Indication of flash timing based on perception of the sequence.
(Bechlivanidis et al., Psychological Science, 2022)
In the new experiments, Bechlivanidis and his team again showed participants the ACB animation, but this time they recorded the participants' responses in real-time, asking them to indicate the moments when B and C begin to move by synchronizing their timing with a brief flash that appeared on the screen.
If the memory hypothesis were correct, as per the figure above, participants would indicate the timing accurately in real-time. However, despite repeated viewings, the experiment showed people actually perceiving B moving earlier than it really did, while C appeared to move later.
“When watching the reordered ACB sequence, participants actually perceive B happening earlier and C happening later, at timings that in total approach the temporal displacement necessary to turn the ACB sequence into the causal ABC one,” the researchers explain in their paper.
“Displacements of such magnitude were not observed when one of the objects was hidden. It is thus the illusory causal context that produces the online reversal of temporal order.”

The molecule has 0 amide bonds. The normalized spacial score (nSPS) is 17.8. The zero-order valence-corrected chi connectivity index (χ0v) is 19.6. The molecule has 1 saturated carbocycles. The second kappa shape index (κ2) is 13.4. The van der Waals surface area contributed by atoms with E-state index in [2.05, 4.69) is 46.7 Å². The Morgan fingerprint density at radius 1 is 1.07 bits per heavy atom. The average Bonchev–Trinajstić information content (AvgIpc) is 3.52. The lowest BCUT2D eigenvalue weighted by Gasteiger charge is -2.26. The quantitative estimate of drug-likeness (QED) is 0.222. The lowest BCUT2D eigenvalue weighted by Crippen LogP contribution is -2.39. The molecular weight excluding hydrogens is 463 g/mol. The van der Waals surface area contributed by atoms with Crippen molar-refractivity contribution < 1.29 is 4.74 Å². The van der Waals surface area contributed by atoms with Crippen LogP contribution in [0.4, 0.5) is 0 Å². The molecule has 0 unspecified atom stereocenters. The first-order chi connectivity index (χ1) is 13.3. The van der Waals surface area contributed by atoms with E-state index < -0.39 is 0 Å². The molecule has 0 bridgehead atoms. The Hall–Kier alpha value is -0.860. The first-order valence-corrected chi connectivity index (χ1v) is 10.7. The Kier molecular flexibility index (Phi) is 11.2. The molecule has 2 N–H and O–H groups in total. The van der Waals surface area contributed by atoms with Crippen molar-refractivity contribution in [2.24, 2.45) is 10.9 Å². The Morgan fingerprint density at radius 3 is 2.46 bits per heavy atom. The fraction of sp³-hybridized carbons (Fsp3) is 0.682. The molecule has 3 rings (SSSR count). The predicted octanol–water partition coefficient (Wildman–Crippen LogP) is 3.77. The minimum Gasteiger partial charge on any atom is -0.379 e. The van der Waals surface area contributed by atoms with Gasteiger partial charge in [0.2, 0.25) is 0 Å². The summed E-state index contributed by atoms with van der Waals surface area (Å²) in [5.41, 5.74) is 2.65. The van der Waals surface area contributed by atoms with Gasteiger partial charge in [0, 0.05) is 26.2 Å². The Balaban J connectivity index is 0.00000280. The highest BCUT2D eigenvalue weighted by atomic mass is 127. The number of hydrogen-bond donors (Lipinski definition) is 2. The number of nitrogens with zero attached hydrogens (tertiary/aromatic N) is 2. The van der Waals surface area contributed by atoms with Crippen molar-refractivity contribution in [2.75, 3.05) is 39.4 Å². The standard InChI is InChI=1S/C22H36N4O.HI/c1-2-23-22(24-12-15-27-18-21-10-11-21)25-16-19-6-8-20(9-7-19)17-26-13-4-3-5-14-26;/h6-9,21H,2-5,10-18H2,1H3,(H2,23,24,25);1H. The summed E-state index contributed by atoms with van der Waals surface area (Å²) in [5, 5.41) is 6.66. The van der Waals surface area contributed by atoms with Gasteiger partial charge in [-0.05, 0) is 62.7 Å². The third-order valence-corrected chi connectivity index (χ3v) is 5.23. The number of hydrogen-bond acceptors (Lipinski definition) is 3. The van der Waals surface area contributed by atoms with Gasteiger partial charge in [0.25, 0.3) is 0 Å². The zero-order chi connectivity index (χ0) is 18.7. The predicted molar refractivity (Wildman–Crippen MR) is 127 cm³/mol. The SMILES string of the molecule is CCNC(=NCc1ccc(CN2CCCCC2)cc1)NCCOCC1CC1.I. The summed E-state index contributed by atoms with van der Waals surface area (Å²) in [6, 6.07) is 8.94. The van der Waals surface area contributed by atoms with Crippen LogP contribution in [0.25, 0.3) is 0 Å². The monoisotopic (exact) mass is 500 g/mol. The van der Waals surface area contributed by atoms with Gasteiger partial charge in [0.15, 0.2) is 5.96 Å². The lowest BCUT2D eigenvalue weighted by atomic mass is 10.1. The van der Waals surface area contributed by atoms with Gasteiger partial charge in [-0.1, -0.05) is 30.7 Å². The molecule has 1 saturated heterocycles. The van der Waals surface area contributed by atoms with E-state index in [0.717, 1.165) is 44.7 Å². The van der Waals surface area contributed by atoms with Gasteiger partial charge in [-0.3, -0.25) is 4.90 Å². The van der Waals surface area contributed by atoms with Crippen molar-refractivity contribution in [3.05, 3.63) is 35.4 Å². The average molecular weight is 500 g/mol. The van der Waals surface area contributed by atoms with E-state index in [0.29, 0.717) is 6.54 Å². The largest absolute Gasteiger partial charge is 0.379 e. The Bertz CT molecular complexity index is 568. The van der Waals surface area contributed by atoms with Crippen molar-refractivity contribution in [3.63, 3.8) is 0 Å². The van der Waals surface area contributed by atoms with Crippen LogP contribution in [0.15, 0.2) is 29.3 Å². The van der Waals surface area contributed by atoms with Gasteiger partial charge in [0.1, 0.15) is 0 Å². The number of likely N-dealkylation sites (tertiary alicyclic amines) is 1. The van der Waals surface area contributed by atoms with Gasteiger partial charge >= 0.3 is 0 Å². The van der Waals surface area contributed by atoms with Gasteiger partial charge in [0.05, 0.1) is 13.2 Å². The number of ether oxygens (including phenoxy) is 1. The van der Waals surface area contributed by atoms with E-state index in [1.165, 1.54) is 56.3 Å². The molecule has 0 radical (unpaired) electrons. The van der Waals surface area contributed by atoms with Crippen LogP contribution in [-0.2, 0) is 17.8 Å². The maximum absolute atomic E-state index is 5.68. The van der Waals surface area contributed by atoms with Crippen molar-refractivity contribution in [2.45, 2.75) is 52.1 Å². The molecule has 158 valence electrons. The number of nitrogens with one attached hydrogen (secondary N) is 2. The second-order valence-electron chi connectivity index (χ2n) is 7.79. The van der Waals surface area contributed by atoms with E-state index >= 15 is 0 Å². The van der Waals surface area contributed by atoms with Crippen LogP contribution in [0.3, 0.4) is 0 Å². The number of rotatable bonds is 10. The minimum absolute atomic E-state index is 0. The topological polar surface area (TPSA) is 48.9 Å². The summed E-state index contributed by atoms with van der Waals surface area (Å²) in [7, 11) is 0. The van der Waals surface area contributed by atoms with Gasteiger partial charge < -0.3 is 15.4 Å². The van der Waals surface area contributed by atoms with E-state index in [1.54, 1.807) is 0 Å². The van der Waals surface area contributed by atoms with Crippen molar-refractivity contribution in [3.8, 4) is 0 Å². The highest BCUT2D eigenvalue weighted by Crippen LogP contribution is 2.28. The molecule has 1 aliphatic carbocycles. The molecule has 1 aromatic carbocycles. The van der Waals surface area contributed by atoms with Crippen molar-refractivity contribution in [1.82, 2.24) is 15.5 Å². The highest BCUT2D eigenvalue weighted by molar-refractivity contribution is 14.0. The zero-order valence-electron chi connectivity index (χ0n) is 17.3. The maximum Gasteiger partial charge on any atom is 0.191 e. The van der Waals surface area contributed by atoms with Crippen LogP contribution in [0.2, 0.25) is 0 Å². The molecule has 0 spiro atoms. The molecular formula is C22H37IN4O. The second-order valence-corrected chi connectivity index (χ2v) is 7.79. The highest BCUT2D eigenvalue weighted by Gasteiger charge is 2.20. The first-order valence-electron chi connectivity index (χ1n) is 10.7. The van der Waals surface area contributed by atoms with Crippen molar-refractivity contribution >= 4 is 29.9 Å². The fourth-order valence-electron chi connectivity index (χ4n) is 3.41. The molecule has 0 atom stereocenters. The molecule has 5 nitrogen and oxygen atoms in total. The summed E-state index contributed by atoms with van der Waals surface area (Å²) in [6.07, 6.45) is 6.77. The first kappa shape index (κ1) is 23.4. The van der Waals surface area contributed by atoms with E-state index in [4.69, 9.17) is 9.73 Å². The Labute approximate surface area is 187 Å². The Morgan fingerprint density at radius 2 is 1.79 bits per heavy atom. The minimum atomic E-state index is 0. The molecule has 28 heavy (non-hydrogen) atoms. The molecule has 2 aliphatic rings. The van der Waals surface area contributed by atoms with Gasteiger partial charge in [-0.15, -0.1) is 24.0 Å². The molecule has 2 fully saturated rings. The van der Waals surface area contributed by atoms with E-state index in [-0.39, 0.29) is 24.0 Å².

While there's much we still don't fully understand about this perceptual illusion, the researchers say our ability to objectively perceive the timing of a signal is superseded by inferences we make regarding the timing of its transmission, irrespective of the nature of the signals.
In this case, the domino-like physics of an assumed ABC chain of events overrides our ability to perceive what's really happening, with strong causal expectations overpowering incoming information from a visual signal.
As for how deep the illusion goes remains to be seen, but it's just the latest evidence of the surprising ways our perception is affected, as the brain tries to juggle the non-stop flood of visual information we're bombarded with.
The findings are reported in Psychological Science.
Article originally posted in Science Alert.